Tuesday, May 20, 2014

Now I get it. Many top Chinese officers own large firms that supply the military and the government. Perhaps the government strategy does not include “trade secrets” but I bet the general's strategy does.
US metal firms said targets of Chinese spying
Chinese hackers allegedly have stolen sensitive economic data from U.S. metal companies, including U.S. Steel Corp. and Alcoa Inc.
Victims of the alleged hacking include U.S. Steel, Alcoa, Allegheny Technologies Inc. (ATI), Westinghouse Electric Corp. and the United Steelworkers union, all based in Pittsburgh, the Justice Department said in a release May 19. Also among the alleged victims was Bonn, Germany-based solar energy company SolarWorld AG.

Retaliation or just anti-Microsoft bias?
China bans government use of Windows 8
… The central government procurement centre issued the ban on installing Windows 8 as part of a notice on the use of energy-saving products, posted on its website last week.
The official Xinhua news agency said the ban was to ensure computer security after Microsoft ended support for its Windows XP operating system, which was widely used in China.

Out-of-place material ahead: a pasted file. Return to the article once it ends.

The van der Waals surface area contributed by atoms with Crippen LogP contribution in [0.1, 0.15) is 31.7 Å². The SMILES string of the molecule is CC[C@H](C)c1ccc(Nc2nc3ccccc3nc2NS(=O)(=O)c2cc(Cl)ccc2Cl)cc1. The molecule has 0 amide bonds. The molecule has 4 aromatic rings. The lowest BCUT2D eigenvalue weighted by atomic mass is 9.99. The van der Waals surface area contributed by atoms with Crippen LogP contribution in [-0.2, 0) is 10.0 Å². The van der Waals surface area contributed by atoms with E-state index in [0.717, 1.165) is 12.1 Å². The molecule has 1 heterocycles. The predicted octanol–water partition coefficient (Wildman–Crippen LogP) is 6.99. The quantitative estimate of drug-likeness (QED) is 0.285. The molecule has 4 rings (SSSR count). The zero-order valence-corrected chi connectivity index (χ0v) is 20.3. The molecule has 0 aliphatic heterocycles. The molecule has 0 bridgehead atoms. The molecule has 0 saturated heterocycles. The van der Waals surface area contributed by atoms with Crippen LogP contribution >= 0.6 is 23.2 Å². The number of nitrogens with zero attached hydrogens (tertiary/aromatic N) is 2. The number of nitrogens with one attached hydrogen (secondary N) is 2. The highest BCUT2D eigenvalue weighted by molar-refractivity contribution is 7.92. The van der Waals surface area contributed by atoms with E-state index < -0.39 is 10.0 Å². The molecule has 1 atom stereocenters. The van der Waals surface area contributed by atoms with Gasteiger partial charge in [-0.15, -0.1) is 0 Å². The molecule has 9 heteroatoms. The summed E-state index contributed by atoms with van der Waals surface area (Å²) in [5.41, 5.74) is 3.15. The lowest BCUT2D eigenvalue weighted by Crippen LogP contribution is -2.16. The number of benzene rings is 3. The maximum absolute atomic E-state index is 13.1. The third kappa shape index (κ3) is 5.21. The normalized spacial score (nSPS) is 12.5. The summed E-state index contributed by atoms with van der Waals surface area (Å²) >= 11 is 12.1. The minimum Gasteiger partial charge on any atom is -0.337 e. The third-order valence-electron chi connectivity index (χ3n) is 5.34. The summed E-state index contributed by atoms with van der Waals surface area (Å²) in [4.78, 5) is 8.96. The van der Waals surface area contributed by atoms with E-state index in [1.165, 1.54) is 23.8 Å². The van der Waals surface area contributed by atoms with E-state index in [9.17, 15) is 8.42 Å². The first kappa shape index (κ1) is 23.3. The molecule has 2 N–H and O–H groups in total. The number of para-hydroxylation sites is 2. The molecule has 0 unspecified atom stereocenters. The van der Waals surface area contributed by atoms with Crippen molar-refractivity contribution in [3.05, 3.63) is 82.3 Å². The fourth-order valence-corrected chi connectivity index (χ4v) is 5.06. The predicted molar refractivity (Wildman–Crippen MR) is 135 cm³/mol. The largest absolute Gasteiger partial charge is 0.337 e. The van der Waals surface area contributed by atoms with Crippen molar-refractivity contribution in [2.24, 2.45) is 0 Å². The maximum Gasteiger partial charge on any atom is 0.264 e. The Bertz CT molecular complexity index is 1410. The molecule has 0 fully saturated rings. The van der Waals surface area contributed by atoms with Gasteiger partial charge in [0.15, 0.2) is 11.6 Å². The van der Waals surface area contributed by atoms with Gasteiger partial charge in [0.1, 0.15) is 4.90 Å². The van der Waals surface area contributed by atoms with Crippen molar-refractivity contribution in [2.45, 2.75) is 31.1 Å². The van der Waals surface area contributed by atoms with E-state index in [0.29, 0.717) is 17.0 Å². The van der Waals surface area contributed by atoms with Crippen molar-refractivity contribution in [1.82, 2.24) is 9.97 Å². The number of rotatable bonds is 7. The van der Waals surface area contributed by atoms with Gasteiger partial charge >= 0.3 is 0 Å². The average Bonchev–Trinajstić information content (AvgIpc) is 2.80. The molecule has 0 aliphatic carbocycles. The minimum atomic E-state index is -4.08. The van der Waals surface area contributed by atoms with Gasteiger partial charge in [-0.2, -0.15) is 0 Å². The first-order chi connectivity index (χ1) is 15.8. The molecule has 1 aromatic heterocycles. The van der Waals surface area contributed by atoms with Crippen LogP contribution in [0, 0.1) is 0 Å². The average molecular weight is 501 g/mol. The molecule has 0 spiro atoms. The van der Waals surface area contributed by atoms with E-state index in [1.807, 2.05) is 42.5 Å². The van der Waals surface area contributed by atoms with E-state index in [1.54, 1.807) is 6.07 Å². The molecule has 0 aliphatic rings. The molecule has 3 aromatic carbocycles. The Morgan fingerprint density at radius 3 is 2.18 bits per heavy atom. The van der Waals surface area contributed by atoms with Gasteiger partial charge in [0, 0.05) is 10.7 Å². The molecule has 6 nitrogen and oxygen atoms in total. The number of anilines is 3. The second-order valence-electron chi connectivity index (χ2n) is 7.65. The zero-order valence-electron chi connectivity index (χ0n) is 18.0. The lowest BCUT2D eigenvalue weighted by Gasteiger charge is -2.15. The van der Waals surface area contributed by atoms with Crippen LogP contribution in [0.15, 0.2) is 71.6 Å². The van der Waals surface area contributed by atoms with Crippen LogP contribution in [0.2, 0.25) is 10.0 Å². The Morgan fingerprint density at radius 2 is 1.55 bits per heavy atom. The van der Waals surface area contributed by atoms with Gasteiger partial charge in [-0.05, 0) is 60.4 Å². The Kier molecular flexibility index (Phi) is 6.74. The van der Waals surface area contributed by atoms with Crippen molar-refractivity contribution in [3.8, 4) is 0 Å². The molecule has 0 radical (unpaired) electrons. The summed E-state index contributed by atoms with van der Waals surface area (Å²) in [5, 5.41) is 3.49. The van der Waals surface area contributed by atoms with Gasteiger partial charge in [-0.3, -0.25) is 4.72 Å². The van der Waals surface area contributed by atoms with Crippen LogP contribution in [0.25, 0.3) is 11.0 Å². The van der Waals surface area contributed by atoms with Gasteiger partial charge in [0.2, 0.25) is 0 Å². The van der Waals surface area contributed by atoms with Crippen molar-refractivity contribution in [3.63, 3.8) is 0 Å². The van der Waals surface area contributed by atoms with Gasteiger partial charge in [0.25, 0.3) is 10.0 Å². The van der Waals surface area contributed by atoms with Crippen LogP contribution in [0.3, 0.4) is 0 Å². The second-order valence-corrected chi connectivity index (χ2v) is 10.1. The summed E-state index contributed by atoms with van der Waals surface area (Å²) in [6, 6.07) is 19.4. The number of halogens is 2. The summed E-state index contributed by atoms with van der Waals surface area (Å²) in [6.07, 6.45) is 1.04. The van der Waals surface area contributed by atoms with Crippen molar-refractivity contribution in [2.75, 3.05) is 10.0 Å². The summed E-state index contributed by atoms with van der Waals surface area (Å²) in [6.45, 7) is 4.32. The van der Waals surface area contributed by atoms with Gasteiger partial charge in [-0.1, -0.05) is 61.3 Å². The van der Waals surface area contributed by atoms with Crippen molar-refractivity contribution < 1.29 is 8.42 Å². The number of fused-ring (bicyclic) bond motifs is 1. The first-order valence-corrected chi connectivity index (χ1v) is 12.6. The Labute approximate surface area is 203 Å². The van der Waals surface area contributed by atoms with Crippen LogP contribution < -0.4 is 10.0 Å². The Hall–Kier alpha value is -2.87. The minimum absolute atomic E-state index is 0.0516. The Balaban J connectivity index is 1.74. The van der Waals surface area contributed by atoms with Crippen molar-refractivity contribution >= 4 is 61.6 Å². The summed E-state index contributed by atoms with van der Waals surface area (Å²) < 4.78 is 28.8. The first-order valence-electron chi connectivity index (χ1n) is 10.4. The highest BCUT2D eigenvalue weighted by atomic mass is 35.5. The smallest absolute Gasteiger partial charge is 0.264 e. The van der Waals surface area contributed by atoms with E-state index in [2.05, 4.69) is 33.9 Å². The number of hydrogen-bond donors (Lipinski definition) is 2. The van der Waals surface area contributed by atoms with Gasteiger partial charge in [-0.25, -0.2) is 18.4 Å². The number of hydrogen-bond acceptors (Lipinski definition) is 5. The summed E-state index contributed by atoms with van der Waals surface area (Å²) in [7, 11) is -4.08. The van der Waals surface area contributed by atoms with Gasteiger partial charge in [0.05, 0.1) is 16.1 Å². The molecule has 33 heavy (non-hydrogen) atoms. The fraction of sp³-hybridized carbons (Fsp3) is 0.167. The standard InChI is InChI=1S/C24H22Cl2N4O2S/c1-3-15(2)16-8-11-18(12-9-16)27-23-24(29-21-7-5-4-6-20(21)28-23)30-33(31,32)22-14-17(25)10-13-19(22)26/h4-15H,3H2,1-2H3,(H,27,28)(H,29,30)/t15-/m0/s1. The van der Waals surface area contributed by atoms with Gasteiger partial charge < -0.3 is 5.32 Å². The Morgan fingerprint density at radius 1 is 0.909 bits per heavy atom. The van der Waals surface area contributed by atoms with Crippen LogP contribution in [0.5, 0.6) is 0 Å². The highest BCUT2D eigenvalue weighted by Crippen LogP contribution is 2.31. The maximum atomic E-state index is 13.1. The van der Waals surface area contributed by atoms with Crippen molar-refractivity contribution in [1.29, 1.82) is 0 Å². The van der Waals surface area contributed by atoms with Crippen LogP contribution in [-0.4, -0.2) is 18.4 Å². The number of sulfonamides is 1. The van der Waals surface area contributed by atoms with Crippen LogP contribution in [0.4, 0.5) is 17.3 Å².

Neither the government nor Xinhua elaborated on how the ban supported the use of energy-saving products, or how it ensured security.
… “China’s decision to ban Windows 8 from public procurement hampers Microsoft’s push of the OS to replace XP, which makes up 50% of China’s desktop market,” said data firm Canalys.

Good luck with that, Sheriff. (You can bet the NSA is watching)
The Erie County, New York Sheriff Timothy B. Howard doesn’t think residents need legislative oversight of his use of surveillance technology.
Erie County Sheriff Timothy B. Howard told legislators Thursday that it is solely up to the courts – not them – to determine how he may use cellphone surveillance equipment to track persons of interest.
Howard told the Legislature’s Public Safety Committee that the Stingray surveillance device the office has owned since 2008 is used only for tracking a person’s movements, not for snooping into the content of phone communications.
But beyond that, he was polite but defiant in refusing to answer questions about the equipment, telling legislators, in essence, that it’s not their business.
“With no disrespect to this honorable body … the specific use of the device should be left to the monitoring of the courts and not to the Legislature or to the media,” he said.
Dressed in an olive green suit instead of his usual sheriff’s uniform, Howard said, “Anything we do with the device is subject to review by the federal or state courts, including by our own County Court, and that’s where it should be reviewed.”
Read more on The Buffalo News.

One more “Thing” that lives on the Internet of Things.
Andrea Peterson reports: